private Double latitude;
    private Double geoAltitude;
    private boolean onGround;
    private Double velocity;
    private Double heading;
    private Double verticalRate;
    private Set<Integer> serials;
    private Double baroAltitude;
    private String squawk;
    private boolean spi;
    private PositionSource positionSource;
}
@Data
@AllArgsConstructor
@Document(collection="aircraft")
public class Aircraft {  
    @Id
    private String icao;
    private String registration, manufacturericao, manufacturername, model, owner, operator, reguntil, engines, built;

}

Repository

I'm using mongodb to store Aircraft information, which means I'm using ReactiveCrudRepository. As you can see below, there’s not too much difference to what we used to. However, in contrast to the traditional repository interfaces, a reactive repository uses reactive types as return types and can do so for parameter types too. The CRUD methods in the ReactiveCrudRepository, of course, make use of these types, too:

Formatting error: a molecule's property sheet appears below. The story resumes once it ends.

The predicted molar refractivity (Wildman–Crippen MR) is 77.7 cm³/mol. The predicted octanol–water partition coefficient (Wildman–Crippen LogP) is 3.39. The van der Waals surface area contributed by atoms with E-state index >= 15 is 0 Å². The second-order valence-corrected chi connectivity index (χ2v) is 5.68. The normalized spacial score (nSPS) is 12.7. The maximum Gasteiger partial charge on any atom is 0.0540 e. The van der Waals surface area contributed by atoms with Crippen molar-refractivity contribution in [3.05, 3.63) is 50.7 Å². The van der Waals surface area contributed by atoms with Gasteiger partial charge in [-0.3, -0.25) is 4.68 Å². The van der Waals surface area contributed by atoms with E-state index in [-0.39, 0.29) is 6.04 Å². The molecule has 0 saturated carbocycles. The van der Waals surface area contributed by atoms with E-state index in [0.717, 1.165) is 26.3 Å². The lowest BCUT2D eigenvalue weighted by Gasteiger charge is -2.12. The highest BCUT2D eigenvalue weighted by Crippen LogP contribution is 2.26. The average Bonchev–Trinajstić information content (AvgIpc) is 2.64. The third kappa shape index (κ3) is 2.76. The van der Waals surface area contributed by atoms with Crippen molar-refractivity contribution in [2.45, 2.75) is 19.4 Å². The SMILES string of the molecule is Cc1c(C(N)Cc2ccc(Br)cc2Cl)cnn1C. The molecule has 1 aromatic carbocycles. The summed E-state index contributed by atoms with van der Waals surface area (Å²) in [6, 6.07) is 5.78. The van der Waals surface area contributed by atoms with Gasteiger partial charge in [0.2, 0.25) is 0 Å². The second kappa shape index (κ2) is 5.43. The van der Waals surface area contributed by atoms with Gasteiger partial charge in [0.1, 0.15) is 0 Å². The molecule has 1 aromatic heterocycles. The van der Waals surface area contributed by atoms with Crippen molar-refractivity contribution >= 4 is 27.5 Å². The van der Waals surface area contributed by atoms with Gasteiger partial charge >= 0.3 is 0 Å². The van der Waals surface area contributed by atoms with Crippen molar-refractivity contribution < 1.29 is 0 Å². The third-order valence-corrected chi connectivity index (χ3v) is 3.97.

public interface AircraftRepository extends ReactiveCrudRepository<Aircraft, Long> {  
    Mono<Aircraft> findByIcao(String icao);
}

opensky-network.org published a publicly registred aircrafts database in csv format that we need to insert in our mongo database. For that I'm using apache commons csv to parse csv file, filter empty lines and insert registered aircrafts list on my database:

repository.saveAll(aircrafts).subscribe(  
   v -> LOGGER.info("saving {}", v), 
   e -> LOGGER.error("Saving Failed", e), 
  () -> LOGGER.info("Loading Data Complete!")
);

Service Layer

Our FlightService contains 2 main methods. the first one, getAllFlights() make use of the new Spring WebFlux. It provides support for both creating reactive, server-based web applications and also has client libraries to make remote REST calls.

the getFlightDetail(String icao24) simply call the repository and return Mono<Aircraft> details from database.

@Service
public class FlightService {  
    @Value("${opensky.base_url}")
    private String baseURL;
    @Value("${opensky.all_states}")
    private String allStates;

    @Autowired
    AircraftRepository repository;

    @Bean
    WebClient client(){
        return WebClient.create(baseURL);
    }

    public Mono<Flight> getAllFlights(){
        return client().get().uri(allStates).accept(MediaType.APPLICATION_JSON)
                .exchange()